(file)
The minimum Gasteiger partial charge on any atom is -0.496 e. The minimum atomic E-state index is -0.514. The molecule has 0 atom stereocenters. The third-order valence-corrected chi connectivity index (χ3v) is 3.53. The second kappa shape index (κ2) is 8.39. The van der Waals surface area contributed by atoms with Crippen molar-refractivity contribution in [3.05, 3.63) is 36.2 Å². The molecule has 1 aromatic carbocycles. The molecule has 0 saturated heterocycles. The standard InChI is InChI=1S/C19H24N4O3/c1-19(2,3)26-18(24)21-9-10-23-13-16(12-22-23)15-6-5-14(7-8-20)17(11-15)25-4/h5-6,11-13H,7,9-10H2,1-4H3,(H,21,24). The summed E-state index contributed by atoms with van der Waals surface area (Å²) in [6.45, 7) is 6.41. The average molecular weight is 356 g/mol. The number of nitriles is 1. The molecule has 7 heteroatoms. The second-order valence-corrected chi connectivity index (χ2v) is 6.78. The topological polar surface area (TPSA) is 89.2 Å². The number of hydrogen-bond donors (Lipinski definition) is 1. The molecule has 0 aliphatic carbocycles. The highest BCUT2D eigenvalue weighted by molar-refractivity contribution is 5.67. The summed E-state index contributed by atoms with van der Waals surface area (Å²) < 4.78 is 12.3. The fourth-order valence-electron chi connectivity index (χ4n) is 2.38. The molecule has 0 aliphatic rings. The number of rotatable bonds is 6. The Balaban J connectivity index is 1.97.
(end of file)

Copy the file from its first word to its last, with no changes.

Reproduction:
The minimum Gasteiger partial charge on any atom is -0.496 e. The minimum atomic E-state index is -0.514. The molecule has 0 atom stereocenters. The third-order valence-corrected chi connectivity index (χ3v) is 3.53. The second kappa shape index (κ2) is 8.39. The van der Waals surface area contributed by atoms with Crippen molar-refractivity contribution in [3.05, 3.63) is 36.2 Å². The molecule has 1 aromatic carbocycles. The molecule has 0 saturated heterocycles. The standard InChI is InChI=1S/C19H24N4O3/c1-19(2,3)26-18(24)21-9-10-23-13-16(12-22-23)15-6-5-14(7-8-20)17(11-15)25-4/h5-6,11-13H,7,9-10H2,1-4H3,(H,21,24). The summed E-state index contributed by atoms with van der Waals surface area (Å²) in [6.45, 7) is 6.41. The average molecular weight is 356 g/mol. The number of nitriles is 1. The molecule has 7 heteroatoms. The second-order valence-corrected chi connectivity index (χ2v) is 6.78. The topological polar surface area (TPSA) is 89.2 Å². The number of hydrogen-bond donors (Lipinski definition) is 1. The molecule has 0 aliphatic carbocycles. The highest BCUT2D eigenvalue weighted by molar-refractivity contribution is 5.67. The summed E-state index contributed by atoms with van der Waals surface area (Å²) < 4.78 is 12.3. The fourth-order valence-electron chi connectivity index (χ4n) is 2.38. The molecule has 0 aliphatic rings. The number of rotatable bonds is 6. The Balaban J connectivity index is 1.97.